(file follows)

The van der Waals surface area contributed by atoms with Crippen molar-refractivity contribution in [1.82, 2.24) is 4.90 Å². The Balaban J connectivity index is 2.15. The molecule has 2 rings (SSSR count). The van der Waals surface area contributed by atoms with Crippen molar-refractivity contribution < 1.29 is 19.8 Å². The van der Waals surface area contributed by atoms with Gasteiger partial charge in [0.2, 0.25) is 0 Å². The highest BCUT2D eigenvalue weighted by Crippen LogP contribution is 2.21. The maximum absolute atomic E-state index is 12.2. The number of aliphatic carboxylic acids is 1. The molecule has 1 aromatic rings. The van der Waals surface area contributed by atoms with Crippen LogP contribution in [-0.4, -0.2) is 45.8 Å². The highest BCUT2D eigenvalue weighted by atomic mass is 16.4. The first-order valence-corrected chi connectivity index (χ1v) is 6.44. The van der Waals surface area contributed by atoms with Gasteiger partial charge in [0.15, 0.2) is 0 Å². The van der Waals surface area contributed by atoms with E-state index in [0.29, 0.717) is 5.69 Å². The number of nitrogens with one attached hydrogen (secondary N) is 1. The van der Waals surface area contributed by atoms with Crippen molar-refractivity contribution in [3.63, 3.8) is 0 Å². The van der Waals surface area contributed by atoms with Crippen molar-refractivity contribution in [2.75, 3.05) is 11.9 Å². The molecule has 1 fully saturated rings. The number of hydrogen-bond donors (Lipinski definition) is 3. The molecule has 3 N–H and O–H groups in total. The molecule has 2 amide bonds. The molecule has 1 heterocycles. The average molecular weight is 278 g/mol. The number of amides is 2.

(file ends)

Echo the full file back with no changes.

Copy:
The van der Waals surface area contributed by atoms with Crippen molar-refractivity contribution in [1.82, 2.24) is 4.90 Å². The Balaban J connectivity index is 2.15. The molecule has 2 rings (SSSR count). The van der Waals surface area contributed by atoms with Crippen molar-refractivity contribution < 1.29 is 19.8 Å². The van der Waals surface area contributed by atoms with Gasteiger partial charge in [0.2, 0.25) is 0 Å². The highest BCUT2D eigenvalue weighted by Crippen LogP contribution is 2.21. The maximum absolute atomic E-state index is 12.2. The number of aliphatic carboxylic acids is 1. The molecule has 1 aromatic rings. The van der Waals surface area contributed by atoms with Crippen LogP contribution in [-0.4, -0.2) is 45.8 Å². The highest BCUT2D eigenvalue weighted by atomic mass is 16.4. The first-order valence-corrected chi connectivity index (χ1v) is 6.44. The van der Waals surface area contributed by atoms with Gasteiger partial charge in [0.15, 0.2) is 0 Å². The van der Waals surface area contributed by atoms with E-state index in [0.29, 0.717) is 5.69 Å². The number of nitrogens with one attached hydrogen (secondary N) is 1. The van der Waals surface area contributed by atoms with Crippen molar-refractivity contribution in [3.63, 3.8) is 0 Å². The van der Waals surface area contributed by atoms with Crippen molar-refractivity contribution in [2.75, 3.05) is 11.9 Å². The molecule has 1 fully saturated rings. The number of hydrogen-bond donors (Lipinski definition) is 3. The molecule has 3 N–H and O–H groups in total. The molecule has 2 amide bonds. The molecule has 1 heterocycles. The average molecular weight is 278 g/mol. The number of amides is 2.